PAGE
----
Just what the global economy does not need right now: The Wall Street Journal warns that the World Cup brings with it a "a quadrennial month-long productivity drain." Daytime game-watching during business hours is apparently irresistible in soccer-mad nations: "In the U.K., productivity losses tied to the World Cup could total just under $1.45 billion."
But this is not news! Back in 1986, none other than Henry Kissinger observed, in a fascinating essay on national identity and the World Cup, that "it has been estimated that the Brazilian gross national product suffers a loss of hundreds of millions of dollars for every day Brazil plays, as rabid fans sit before television sets or radios."
I don't know whether it is because news organizations are paying acute attention to the potency of the words "world cup" as a search engine optimization magic wand or simply responding to the steadily higher profile of the World Cup in American culture, but as someone who has followed the Cup for 20 years, I feel I can say with some authority that I've never seen such blanket coverage of international soccer in American media. Just the vuvuzela alone -- that droning cheap plastic horn -- is getting the kind of scrutiny that is normally only devoted to once-in-a-century environmental disasters or presidential campaigns. (Today, for example, we learn, also from the Journal, that exposure to stadiums full of vuvuzela tooters could result in permanent hearing loss in as little as 15 minutes.) And if you want to know how the vuvuzela-free North Koreans get their mojo working, the Financial Times is there to tell us about fans who enjoy "banging together two oblong-shaped pieces of wood to produce a sound like loudly clicking chopsticks."
I suppose it's also possible that the maturation of the Internet as a delivery vehicle for content from a much vaster and more variegated array of sources than ever before is contributing to the information overload. In previous World Cups, for example, I imagine it might have been a little more difficult for two economists at Tilburg University, located in the southern region of the Netherlands, to get the word out about their new paper: "They think it's all over: National identity, scoring in the last minute, and penalty shootouts."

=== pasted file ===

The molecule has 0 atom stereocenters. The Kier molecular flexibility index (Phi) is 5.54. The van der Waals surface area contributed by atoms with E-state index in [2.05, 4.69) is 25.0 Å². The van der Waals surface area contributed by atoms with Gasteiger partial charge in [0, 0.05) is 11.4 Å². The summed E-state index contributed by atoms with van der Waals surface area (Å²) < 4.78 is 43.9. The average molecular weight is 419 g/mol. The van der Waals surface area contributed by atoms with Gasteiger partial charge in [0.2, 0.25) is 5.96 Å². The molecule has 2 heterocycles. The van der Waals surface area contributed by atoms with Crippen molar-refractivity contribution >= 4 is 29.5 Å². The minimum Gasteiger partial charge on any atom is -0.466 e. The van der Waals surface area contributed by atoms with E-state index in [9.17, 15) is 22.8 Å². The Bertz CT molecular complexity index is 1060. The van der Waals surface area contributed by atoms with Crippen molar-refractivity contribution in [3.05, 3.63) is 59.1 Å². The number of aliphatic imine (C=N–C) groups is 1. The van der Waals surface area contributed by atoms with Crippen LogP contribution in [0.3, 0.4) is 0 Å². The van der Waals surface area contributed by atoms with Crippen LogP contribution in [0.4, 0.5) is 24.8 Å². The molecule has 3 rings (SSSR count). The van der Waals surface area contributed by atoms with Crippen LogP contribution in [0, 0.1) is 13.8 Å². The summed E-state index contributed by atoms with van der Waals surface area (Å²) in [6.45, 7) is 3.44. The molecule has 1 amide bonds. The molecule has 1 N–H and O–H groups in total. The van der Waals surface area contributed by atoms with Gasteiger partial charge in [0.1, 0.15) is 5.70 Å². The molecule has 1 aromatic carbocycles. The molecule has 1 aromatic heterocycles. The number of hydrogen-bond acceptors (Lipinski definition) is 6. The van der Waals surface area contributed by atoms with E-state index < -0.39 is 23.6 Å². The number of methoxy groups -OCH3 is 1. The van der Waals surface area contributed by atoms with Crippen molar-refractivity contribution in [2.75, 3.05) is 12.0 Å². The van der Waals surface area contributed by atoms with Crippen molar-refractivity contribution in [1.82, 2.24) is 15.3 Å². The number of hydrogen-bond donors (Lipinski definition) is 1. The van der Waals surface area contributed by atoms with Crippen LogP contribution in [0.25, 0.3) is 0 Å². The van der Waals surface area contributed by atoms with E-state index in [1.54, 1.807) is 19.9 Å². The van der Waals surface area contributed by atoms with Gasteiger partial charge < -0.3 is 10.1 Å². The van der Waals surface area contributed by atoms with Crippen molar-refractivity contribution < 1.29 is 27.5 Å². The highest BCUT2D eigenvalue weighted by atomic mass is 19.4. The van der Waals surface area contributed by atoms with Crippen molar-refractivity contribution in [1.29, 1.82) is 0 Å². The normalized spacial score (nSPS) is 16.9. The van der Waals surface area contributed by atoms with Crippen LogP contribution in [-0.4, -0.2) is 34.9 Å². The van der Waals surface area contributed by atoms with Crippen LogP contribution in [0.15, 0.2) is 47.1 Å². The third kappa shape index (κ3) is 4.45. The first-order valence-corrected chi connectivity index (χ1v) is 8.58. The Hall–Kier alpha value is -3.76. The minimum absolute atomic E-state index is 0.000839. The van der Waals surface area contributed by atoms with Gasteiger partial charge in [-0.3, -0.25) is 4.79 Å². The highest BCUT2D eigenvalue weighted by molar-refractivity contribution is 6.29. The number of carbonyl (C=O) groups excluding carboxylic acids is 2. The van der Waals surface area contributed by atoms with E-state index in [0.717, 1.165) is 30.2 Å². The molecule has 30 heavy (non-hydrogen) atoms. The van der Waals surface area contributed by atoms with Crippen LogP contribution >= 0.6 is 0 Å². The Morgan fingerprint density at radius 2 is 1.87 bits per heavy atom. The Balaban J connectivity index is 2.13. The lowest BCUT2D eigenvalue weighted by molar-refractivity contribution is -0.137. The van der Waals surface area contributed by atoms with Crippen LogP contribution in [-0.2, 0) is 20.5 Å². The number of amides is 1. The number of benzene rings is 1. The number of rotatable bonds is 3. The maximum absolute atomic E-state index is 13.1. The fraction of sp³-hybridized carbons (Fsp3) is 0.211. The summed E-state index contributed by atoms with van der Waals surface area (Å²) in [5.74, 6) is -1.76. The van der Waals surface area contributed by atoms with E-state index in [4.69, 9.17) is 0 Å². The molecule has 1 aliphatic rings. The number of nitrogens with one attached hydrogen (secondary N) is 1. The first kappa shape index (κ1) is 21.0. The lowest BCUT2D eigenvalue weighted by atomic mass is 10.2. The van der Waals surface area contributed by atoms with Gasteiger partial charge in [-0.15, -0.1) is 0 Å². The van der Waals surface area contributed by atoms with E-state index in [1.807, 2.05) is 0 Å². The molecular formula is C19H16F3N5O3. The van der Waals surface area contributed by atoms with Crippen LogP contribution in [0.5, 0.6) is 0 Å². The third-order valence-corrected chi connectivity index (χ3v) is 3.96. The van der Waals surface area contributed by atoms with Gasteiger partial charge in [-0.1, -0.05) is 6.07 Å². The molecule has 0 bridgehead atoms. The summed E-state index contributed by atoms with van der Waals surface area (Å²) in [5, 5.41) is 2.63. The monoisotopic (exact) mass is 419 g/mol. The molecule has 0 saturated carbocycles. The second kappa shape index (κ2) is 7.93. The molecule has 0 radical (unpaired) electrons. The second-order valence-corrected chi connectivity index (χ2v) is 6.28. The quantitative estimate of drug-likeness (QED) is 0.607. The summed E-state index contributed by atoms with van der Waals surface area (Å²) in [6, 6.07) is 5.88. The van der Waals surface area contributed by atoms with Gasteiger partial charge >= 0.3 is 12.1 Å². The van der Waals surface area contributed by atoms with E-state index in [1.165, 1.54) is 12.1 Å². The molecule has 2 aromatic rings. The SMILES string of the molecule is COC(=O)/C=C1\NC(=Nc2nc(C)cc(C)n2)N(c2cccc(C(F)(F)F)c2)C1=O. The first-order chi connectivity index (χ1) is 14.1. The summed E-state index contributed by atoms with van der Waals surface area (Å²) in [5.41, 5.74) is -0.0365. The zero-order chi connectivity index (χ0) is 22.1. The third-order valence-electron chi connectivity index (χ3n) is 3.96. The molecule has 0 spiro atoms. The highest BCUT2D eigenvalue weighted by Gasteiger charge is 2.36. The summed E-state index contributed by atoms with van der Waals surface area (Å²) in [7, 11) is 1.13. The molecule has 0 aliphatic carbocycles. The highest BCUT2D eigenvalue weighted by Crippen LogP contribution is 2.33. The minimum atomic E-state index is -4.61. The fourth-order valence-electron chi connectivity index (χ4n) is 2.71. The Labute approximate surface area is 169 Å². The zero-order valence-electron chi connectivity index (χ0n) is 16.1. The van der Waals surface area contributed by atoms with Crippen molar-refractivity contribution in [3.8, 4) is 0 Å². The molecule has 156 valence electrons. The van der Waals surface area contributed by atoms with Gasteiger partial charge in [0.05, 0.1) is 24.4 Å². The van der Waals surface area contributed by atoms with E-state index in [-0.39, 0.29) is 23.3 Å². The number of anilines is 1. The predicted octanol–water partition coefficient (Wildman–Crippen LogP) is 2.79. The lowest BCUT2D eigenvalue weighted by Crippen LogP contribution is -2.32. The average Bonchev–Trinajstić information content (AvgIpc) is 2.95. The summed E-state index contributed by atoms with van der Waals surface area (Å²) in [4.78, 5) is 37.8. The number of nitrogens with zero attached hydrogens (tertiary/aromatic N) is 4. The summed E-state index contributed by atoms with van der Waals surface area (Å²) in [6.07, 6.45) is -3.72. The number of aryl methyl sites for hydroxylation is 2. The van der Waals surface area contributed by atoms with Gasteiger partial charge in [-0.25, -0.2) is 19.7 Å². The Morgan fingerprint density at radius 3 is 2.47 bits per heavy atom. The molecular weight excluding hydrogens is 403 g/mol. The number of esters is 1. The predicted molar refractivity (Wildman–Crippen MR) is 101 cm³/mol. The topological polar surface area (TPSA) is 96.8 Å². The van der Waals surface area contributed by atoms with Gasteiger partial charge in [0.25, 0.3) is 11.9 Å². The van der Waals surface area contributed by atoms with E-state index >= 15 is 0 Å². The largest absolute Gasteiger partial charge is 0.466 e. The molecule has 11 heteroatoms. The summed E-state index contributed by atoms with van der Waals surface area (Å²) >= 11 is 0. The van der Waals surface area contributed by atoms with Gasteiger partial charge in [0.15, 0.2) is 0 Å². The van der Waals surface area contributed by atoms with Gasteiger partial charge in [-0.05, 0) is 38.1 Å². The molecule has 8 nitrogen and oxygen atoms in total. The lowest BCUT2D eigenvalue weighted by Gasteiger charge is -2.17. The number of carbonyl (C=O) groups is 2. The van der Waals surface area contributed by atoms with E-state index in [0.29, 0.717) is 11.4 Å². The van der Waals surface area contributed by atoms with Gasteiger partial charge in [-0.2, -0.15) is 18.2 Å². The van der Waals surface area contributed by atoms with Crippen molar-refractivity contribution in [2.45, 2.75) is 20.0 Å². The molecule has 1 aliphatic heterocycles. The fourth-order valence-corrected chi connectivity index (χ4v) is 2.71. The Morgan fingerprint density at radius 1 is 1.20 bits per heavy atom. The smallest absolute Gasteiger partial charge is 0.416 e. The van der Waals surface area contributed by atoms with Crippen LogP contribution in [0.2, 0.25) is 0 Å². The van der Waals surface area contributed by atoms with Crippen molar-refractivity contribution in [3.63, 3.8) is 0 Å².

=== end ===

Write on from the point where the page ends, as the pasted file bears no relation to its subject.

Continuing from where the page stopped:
Jan van Ours and Martin van Tuijl conduct a close analysis of goals scored in the last five minutes of a World Cup match. They find that such goals have a disproportionate influence on who wins or loses, but that different nations tend, historically, to engage in different end-of-match behavior. In a tie situation, for example, some countries do not want to take the risk of giving up a goal by going all out on offense. Others, notably Germany, are willing to charge forward. In fact, of all the nations analyzed, only Germany was found to be so determined to score at the end that their risk of giving up a goal rose "significantly," leading to the rather chilling observation: "Apparently, Germany wants to win whatever the cost."
National stereotyping during the World Cup! Even more irresistible than sneaking looks at ESPN while pretending to work! But on this count, no one beats Kissinger, whose essay I found in a footnote to the last-minute goal-scoring analysis summary.
Kissinger, born to a Jewish family in Bavaria, has this to say about his fatherland's national soccer tendencies. First comes the praise:
The German national team plays the way its general staff prepared for the war; games are meticulously planned, each player skilled in both attack and defense. Intricate pass patterns evolve, starting right in front of the German goal. Anything achievable by human foresight, careful preparation and hard work is accounted for.
But then, like a cold Russian winter, comes the fatal flaw!
At the same time, the German national team suffers from the same disability as the famous Schlieffen plan for German strategy in World War I. There is a limit to human foresight; psychological stress on those charged with executing excessively complex maneuvers cannot be calculated in advance. If the German team falls behind, or if its intricate approach yields no results, its game is shadowed by the underlying national premonition that in the end even the most dedicated effort will go unrewarded, by the nightmare that ultimately fate is cruel -- a nightmare reinforced by the knowledge that the German media are unmerciful when high expectations go unfulfilled. The impression is unavoidable that an outstanding national soccer team has not brought a proportionate amount of joy to a people that may not in its heart of hearts believe joy is the ultimate national destiny.
The same, needless to say, cannot be said about Brazil.